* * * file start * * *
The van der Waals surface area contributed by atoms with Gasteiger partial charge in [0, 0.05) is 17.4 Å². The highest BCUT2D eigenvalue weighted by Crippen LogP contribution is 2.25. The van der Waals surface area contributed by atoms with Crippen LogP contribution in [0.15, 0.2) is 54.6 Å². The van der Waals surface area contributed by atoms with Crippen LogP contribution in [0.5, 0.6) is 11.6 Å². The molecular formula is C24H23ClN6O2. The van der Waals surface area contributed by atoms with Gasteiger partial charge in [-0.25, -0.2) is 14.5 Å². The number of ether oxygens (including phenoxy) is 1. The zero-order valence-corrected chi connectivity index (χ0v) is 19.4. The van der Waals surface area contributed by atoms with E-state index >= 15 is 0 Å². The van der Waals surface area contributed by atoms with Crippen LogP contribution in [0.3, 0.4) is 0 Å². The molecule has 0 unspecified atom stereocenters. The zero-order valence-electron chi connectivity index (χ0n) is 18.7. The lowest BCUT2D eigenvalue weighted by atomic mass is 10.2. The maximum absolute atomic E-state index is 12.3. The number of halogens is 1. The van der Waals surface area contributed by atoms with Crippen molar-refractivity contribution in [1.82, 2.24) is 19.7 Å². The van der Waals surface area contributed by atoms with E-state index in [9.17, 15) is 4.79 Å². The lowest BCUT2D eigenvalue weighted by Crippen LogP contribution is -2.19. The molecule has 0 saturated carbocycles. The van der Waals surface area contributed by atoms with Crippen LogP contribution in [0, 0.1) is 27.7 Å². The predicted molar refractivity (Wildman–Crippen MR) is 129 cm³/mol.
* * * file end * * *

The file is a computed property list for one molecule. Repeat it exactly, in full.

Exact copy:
The van der Waals surface area contributed by atoms with Gasteiger partial charge in [0, 0.05) is 17.4 Å². The highest BCUT2D eigenvalue weighted by Crippen LogP contribution is 2.25. The van der Waals surface area contributed by atoms with Crippen LogP contribution in [0.15, 0.2) is 54.6 Å². The van der Waals surface area contributed by atoms with Crippen LogP contribution in [0.5, 0.6) is 11.6 Å². The molecular formula is C24H23ClN6O2. The van der Waals surface area contributed by atoms with Gasteiger partial charge in [-0.25, -0.2) is 14.5 Å². The number of ether oxygens (including phenoxy) is 1. The zero-order valence-corrected chi connectivity index (χ0v) is 19.4. The van der Waals surface area contributed by atoms with E-state index >= 15 is 0 Å². The van der Waals surface area contributed by atoms with Crippen LogP contribution in [0.3, 0.4) is 0 Å². The molecule has 0 unspecified atom stereocenters. The zero-order valence-electron chi connectivity index (χ0n) is 18.7. The lowest BCUT2D eigenvalue weighted by atomic mass is 10.2. The maximum absolute atomic E-state index is 12.3. The number of halogens is 1. The van der Waals surface area contributed by atoms with Crippen molar-refractivity contribution in [1.82, 2.24) is 19.7 Å². The van der Waals surface area contributed by atoms with E-state index in [9.17, 15) is 4.79 Å². The lowest BCUT2D eigenvalue weighted by Crippen LogP contribution is -2.19. The molecule has 0 saturated carbocycles. The van der Waals surface area contributed by atoms with Crippen LogP contribution in [0, 0.1) is 27.7 Å². The predicted molar refractivity (Wildman–Crippen MR) is 129 cm³/mol.